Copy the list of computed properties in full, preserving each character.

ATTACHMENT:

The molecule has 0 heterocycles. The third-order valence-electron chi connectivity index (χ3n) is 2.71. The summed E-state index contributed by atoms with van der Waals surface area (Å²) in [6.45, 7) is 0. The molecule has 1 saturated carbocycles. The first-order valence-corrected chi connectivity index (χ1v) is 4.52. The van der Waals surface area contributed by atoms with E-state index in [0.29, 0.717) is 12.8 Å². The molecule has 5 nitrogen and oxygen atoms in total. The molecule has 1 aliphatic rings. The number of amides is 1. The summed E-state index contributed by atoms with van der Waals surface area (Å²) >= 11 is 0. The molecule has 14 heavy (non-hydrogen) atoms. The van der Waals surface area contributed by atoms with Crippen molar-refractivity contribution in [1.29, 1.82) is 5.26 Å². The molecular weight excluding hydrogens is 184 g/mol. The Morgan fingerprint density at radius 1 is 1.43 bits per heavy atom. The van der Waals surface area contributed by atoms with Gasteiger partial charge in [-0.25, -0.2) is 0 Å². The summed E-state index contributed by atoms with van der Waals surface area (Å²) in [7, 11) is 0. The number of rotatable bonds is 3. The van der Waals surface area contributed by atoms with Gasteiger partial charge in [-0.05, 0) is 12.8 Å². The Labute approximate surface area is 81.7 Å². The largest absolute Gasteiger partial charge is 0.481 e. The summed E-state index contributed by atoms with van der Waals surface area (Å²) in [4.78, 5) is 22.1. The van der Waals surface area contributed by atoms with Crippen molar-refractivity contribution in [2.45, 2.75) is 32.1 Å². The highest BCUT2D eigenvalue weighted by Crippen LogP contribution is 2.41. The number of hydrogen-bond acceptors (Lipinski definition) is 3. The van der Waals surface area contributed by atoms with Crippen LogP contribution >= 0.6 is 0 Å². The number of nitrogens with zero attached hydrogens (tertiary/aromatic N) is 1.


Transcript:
The molecule has 0 heterocycles. The third-order valence-electron chi connectivity index (χ3n) is 2.71. The summed E-state index contributed by atoms with van der Waals surface area (Å²) in [6.45, 7) is 0. The molecule has 1 saturated carbocycles. The first-order valence-corrected chi connectivity index (χ1v) is 4.52. The van der Waals surface area contributed by atoms with E-state index in [0.29, 0.717) is 12.8 Å². The molecule has 5 nitrogen and oxygen atoms in total. The molecule has 1 aliphatic rings. The number of amides is 1. The summed E-state index contributed by atoms with van der Waals surface area (Å²) >= 11 is 0. The molecule has 14 heavy (non-hydrogen) atoms. The van der Waals surface area contributed by atoms with Crippen molar-refractivity contribution in [1.29, 1.82) is 5.26 Å². The molecular weight excluding hydrogens is 184 g/mol. The Morgan fingerprint density at radius 1 is 1.43 bits per heavy atom. The van der Waals surface area contributed by atoms with Gasteiger partial charge in [-0.25, -0.2) is 0 Å². The summed E-state index contributed by atoms with van der Waals surface area (Å²) in [7, 11) is 0. The number of rotatable bonds is 3. The van der Waals surface area contributed by atoms with Gasteiger partial charge in [-0.05, 0) is 12.8 Å². The Labute approximate surface area is 81.7 Å². The largest absolute Gasteiger partial charge is 0.481 e. The summed E-state index contributed by atoms with van der Waals surface area (Å²) in [4.78, 5) is 22.1. The van der Waals surface area contributed by atoms with Crippen molar-refractivity contribution in [2.45, 2.75) is 32.1 Å². The highest BCUT2D eigenvalue weighted by Crippen LogP contribution is 2.41. The number of hydrogen-bond acceptors (Lipinski definition) is 3. The van der Waals surface area contributed by atoms with Crippen LogP contribution >= 0.6 is 0 Å². The number of nitrogens with zero attached hydrogens (tertiary/aromatic N) is 1.